United Nations Milestones on Women’s Empowerment: 1975-1985
- 1975: The World Conference of the International Women’s Year took place in Mexico City.
- 1976: The Voluntary Fund for the UN Decade for Women (later UNIFEM) was established to provide financial and technical assistance to innovative programs and strategies promoting women’s human rights, political participation, and economic security.
- 1976–1985: The UN declared 1976 to 1985 the UN Decade for Women: Equality, Development and Peace. The Decade contributed to the legitimacy of the international women’s movement and moved women’s issues forward on the global agenda.
- 1979: The UN General Assembly adopted the Convention on the Elimination of All Forms of Discrimination against Women (CEDAW). It is now one of the most widely ratified of all UN treaties and is known as the global bill of rights for women.
- 1980: The mid-decade World Conference of the UN Decade for Women convened in Copenhagen, Denmark, and focused on employment, health, and education.
- 1985: The World Conference to Review and Appraise the Achievements of the UN Decade for Women: Equality, Development and Peace convened in Nairobi, Kenya, and adopted the Nairobi Forward-looking Strategies for the Advancement of Women, a blueprint for the future of women to the end of the century.
A glaring lack of reference to women in the initial drafts of Agenda 21, the Earth Summit’s outcome document, motivated Bella Abzug and Mim Kelber, two of the founders of the Women’s Environment and Development Organization (WEDO), to call for all governmental and non-governmental delegations to the Earth Summit to be gender-balanced and to ensure a strong women’s voice on all sustainable development issues.
This work led to the inclusion of Principle 20 of the Rio Declaration and the inclusion of Chapter 24 in Agenda 21, “Global action for women towards sustainable and equitable development,” as well as references to women throughout the document.
Women have a vital role in environmental management and development. Their full participation is therefore essential to achieve sustainable development.
The role of women in sustainable development was further advanced at the 1995 Fourth World Conference on Women. The outcome document of this Conference, the Beijing Declaration and Platform for Action, remains the most comprehensive international blueprint for advancing women’s rights. However, twenty years later the UN’s review and appraisal of the implementation of the Beijing Declaration and Platform for Action noted that while many states considered women to be at the frontlines of redressing environmental degradation and coping with pollution, natural disasters and climate change, the extent of gender mainstreaming in sustainable development policies varied significantly across countries. The review specifically noted the importance of ensuring women’s access to and control over land and productive resources and their voice and agency in sustainable development decision-making and action at all levels (paragraph 335).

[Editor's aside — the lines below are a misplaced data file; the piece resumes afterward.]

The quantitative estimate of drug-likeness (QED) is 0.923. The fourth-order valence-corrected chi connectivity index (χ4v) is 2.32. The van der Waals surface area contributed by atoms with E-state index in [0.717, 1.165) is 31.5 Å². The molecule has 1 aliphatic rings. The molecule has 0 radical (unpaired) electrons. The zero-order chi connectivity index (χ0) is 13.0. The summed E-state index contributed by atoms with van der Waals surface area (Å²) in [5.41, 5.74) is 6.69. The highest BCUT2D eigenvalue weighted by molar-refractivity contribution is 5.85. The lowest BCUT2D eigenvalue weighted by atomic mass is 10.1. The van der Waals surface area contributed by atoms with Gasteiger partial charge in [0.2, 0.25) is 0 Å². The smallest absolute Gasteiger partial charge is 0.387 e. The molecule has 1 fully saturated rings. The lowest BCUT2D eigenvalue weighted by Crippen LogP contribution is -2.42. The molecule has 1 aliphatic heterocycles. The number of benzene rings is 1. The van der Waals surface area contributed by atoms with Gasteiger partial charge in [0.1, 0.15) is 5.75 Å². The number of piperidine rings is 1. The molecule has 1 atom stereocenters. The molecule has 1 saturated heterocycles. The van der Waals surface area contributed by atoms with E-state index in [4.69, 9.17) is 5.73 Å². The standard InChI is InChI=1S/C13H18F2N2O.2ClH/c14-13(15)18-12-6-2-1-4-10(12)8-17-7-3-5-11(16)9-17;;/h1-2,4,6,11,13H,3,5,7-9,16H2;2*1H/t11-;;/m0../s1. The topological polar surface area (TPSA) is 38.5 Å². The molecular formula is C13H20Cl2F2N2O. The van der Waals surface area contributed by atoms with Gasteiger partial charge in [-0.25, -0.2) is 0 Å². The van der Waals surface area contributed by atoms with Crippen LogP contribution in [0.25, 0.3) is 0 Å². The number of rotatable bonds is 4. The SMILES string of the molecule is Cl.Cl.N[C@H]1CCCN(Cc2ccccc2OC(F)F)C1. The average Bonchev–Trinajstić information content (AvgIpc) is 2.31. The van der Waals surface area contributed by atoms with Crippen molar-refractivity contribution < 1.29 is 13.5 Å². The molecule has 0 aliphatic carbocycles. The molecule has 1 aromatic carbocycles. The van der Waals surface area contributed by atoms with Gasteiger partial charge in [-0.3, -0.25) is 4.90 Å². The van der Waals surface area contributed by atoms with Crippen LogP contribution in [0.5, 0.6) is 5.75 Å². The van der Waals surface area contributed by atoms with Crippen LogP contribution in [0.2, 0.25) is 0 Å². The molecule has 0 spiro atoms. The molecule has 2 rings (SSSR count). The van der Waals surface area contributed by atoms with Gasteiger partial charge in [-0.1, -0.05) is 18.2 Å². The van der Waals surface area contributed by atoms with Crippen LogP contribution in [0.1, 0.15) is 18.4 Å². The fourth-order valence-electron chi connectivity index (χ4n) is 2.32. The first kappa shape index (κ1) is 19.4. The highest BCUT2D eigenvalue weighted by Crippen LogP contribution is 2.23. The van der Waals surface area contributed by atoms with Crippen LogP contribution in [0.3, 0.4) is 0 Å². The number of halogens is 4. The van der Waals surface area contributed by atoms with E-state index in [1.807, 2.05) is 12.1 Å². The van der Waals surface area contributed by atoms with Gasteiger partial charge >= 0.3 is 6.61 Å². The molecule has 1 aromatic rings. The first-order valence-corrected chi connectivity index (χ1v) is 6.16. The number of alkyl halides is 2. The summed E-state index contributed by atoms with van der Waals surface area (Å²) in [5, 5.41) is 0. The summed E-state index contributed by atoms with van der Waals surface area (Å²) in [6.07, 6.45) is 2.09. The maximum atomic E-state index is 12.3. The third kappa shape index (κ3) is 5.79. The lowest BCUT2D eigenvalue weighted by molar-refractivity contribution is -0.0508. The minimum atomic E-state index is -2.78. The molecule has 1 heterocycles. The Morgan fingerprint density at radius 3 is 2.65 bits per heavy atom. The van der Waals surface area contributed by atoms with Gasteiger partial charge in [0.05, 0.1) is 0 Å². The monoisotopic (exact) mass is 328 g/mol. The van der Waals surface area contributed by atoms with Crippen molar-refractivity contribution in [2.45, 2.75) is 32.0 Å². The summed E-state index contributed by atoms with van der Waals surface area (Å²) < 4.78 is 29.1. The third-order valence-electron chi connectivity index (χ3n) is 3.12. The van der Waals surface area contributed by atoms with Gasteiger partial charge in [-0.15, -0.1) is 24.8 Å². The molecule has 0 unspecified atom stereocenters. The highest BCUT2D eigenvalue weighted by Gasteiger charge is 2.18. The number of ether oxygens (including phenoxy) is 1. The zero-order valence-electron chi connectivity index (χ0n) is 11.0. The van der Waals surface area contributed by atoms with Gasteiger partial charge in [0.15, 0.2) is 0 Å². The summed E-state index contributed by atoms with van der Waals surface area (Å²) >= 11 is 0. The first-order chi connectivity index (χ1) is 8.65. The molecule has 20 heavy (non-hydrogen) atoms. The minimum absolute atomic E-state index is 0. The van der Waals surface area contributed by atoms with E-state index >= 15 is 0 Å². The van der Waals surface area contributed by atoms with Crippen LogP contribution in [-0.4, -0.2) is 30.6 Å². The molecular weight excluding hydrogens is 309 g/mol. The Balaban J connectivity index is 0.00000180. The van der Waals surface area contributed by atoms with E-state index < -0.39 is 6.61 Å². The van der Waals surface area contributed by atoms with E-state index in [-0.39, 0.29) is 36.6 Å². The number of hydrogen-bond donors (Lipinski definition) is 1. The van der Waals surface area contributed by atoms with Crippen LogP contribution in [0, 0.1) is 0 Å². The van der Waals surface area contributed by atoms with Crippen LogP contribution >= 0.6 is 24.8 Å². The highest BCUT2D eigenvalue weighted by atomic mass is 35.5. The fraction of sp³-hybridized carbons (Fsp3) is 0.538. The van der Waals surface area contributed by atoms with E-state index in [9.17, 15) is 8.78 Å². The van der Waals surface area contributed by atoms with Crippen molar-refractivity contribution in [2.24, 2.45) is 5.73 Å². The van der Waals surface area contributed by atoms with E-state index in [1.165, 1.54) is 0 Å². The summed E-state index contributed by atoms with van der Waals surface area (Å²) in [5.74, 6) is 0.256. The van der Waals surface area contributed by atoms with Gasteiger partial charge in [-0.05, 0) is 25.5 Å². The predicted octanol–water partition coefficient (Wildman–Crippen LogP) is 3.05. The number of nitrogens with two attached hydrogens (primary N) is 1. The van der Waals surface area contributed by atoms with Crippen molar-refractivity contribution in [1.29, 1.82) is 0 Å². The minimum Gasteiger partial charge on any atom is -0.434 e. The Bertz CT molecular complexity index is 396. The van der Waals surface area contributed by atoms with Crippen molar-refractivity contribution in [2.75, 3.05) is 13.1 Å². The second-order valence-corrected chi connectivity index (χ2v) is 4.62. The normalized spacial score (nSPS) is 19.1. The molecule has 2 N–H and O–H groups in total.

Gender Mainstreaming: A Key Ingredient to Sustainable Development
When governments negotiated the 2030 Agenda for Sustainable Development and its 17 SDGs, there was never a doubt about the role of women in promoting effective sustainable development. Gender equality is recognized as a prerequisite to realizing sustainable development and is integrated across the goals and targets of the 2030 Agenda. Structural and systemic barriers are addressed in SDG 5: Achieve gender equality and empower all women and girls. The 2030 Agenda notes equal access to education, decent work, and representation in political and economic decision-making processes form the basis for equitable societies. Investing in gender equality and the empowerment of all women and girls does not only implement SDG 5 but also supports progress across all 17 SDGs, including contributing to the eradication of poverty, climate mitigation and adaptation, biodiversity protection, and sustainable economic growth (Ivanova, 2021).
“Gender mainstreaming,” which aims to promote gender equality by assessing the gender implications of any planned policy, has been embraced by international organizations that are shaping global norms. The United Nations Framework Convention on Climate Change (UNFCCC) Gender Action Plan (GAP) is a step towards gender mainstreaming for climate action. Adopted in 2019, the GAP recommends systematically integrating gender considerations into climate policy and action, including in capacity building and knowledge management, communication, gender balance in participation and leadership, and gender responsive implementation (UNFCCC, 2019b). While this is progress, the GAP lacks precise indicators and targets. It will only have an impact on the ground if accompanied by meaningful national strategies that can be monitored (de Paula & Mar, 2020).